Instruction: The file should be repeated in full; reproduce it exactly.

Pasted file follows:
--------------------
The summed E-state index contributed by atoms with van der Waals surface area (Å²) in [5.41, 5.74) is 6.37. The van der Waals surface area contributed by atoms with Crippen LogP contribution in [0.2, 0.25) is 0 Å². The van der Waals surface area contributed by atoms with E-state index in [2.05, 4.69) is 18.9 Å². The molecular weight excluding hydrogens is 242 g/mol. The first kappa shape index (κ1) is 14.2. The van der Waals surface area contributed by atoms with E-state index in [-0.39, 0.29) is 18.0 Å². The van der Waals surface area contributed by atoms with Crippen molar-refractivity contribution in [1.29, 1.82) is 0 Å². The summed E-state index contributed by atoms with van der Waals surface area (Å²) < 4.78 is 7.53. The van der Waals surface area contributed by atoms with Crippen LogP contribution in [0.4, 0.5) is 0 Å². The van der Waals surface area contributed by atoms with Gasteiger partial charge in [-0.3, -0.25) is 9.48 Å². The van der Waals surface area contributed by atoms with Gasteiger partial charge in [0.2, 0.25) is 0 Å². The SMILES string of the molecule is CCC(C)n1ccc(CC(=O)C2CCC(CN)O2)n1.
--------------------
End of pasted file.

The summed E-state index contributed by atoms with van der Waals surface area (Å²) in [5.41, 5.74) is 6.37. The van der Waals surface area contributed by atoms with Crippen LogP contribution in [0.2, 0.25) is 0 Å². The van der Waals surface area contributed by atoms with E-state index in [2.05, 4.69) is 18.9 Å². The molecular weight excluding hydrogens is 242 g/mol. The first kappa shape index (κ1) is 14.2. The van der Waals surface area contributed by atoms with E-state index in [-0.39, 0.29) is 18.0 Å². The van der Waals surface area contributed by atoms with Crippen molar-refractivity contribution in [1.29, 1.82) is 0 Å². The summed E-state index contributed by atoms with van der Waals surface area (Å²) < 4.78 is 7.53. The van der Waals surface area contributed by atoms with Crippen LogP contribution in [0.4, 0.5) is 0 Å². The van der Waals surface area contributed by atoms with Gasteiger partial charge in [-0.3, -0.25) is 9.48 Å². The van der Waals surface area contributed by atoms with Gasteiger partial charge in [0.2, 0.25) is 0 Å². The SMILES string of the molecule is CCC(C)n1ccc(CC(=O)C2CCC(CN)O2)n1.